3) contribute to the creation of improved sustainable aquaculture systems,
4) improve professional skills and competences, and,
5) improve social perception and acceptability of the European aquaculture products.
The project received EU funding amounting to EUR 474 808.
However, commercial exploration has the highest use. Many countries are currently looking for alternate oil and gas supplies to meet their needs. This has prompted them to investigate the water bodies in their area. As a result, the market for underwater robotics is being driven by the desire to explore.
Submarine cable networks are essential infrastructure that ensures data, telecommunications, and power transmission connections within the EU and between the EU and foreign nations are possible. The International Cable Protection Committee (ICPC), which brings together government agencies and business companies involved in the submarine cable industry, is a platform where various parties can exchange technical, environmental, and legal information to improve submarine cable security.
DEMO-BLUESMARTFEED (Demonstration project of a smart technology for monitoring the delivery of feed for a sustainable aquaculture) is a Greek-Spanish consortium developing a system based on new technologies, programmed to better calibrate fish feed supply.
It aims at validating the SICA technology (“Smart System for Feeding Control) in real operational conditions (offshore sea cages in Spain and Greece) in order to speed up its market uptake. The SICA technology aims at minimising wasted non-eaten feed, resulting then into substantial savings for fish farmers, and a lighter environmental impact of aquaculture activities.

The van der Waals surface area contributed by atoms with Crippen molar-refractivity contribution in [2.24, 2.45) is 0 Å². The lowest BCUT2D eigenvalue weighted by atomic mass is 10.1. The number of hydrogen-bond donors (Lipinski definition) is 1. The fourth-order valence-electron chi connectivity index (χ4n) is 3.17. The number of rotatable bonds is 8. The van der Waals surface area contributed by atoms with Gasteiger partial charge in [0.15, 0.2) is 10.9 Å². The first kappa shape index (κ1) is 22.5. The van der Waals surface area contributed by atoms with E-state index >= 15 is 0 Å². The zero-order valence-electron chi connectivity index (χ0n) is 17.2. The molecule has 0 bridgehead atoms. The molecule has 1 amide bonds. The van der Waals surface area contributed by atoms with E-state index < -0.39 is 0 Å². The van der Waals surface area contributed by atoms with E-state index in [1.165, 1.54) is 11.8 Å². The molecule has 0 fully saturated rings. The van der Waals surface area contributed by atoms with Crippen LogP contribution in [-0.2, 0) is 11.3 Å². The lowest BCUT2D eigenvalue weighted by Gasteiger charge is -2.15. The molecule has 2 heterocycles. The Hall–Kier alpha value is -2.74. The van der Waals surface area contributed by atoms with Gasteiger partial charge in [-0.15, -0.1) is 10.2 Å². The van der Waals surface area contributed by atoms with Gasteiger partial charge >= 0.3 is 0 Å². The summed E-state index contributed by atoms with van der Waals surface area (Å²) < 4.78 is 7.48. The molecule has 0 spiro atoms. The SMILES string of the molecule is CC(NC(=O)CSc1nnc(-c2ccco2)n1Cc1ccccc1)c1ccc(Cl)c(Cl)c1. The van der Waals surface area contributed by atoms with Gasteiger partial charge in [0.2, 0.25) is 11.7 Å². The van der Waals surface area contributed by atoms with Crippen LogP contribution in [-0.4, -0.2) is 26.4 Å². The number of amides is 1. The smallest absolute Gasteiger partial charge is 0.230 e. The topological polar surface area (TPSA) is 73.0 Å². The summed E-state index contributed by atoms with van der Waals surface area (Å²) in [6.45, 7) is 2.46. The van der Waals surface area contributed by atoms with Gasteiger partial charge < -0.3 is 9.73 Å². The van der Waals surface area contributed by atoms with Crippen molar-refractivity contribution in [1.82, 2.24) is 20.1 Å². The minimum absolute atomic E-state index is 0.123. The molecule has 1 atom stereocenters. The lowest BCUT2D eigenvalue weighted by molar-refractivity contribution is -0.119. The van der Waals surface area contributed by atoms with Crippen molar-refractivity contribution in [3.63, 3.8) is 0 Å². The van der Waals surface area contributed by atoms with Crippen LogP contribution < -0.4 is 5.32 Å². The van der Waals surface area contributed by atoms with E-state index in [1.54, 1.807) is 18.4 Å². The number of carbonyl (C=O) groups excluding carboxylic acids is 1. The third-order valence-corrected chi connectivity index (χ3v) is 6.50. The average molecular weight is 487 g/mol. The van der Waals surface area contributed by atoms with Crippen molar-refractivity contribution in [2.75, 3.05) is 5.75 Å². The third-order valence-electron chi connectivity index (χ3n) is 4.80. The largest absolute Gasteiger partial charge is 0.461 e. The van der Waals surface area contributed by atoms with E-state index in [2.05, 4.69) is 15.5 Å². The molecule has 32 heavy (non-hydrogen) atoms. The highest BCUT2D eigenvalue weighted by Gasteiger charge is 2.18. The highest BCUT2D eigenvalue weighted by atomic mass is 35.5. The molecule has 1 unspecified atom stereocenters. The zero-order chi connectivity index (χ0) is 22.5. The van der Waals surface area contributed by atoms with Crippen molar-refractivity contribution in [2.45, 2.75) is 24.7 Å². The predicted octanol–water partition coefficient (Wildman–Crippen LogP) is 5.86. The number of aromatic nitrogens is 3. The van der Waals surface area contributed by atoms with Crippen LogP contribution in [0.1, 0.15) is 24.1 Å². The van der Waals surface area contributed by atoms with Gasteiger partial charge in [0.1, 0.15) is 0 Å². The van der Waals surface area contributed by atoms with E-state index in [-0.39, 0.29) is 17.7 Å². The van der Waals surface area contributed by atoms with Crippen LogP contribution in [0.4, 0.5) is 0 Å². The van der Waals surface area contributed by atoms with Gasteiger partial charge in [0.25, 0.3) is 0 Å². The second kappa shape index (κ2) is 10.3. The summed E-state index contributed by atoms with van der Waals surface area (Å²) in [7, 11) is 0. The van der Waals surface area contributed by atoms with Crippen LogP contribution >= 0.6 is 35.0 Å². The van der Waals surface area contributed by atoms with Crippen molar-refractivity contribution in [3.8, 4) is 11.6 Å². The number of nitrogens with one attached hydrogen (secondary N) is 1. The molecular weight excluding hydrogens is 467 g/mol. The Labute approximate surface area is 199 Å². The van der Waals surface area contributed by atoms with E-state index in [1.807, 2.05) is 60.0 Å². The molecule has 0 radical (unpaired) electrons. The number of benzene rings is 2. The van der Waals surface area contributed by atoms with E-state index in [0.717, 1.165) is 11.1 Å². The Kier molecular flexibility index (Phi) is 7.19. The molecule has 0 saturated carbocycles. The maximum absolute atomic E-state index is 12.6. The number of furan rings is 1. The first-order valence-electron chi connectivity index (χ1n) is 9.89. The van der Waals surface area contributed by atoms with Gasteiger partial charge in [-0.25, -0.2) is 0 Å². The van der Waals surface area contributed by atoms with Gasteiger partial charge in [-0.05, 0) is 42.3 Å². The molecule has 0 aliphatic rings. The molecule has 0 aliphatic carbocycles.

The project’s main objectives are: to verify the performance of the SICA (smart system for feeding control) technology in offshore environment; to improve the current SICA by designing a tailor product to fulfil customers’ needs; to validate SICA with relevant stakeholders (fish farmers) in Spain and Greece; to certify SICA under the CE marking; and to develop a Commercial Plan to support a successful commercial launch of the SICA technology.
The project received EU funding amounting to EUR 740 615.
Other types of robotics used in the maritime environment;
In surveillance activities, the Remotely Piloted Aircraft System (RPAS) is frequently utilised. These are compact, light aircraft that can travel a great distance, are easily piloted from the ground, and are capable of returning rich data and pictures. They are also used for monitoring and detecting marine pollution, general maritime surveillance, and ship monitoring.
According to estimates, over 400 submarine cables were in operation worldwide in 2021, covering around 1.3 million kilometres, with 45 additional cables scheduled to be installed by 2025. Cables can carry significantly more data at less cost than satellites. The economic importance of submarine cable networks (responsible for 99% of international data transfer and communication) was further highlighted during the past two years of the global COVID-19 pandemic during which people relied more than ever on data and telecommunication exchanges provided by such subsea cables.
Data traffic demand is driving content providers such as Amazon, Google, Facebook, and Microsoft to invest in underwater cables, driving projects, and route prioritisation, according to the Submarine Cable Map 2020. Over half of all demand in the Atlantic, intra-Asian, and trans-Pacific submarine routes is met by these companies. As the demand for internet data grows, more submarine cables are being built.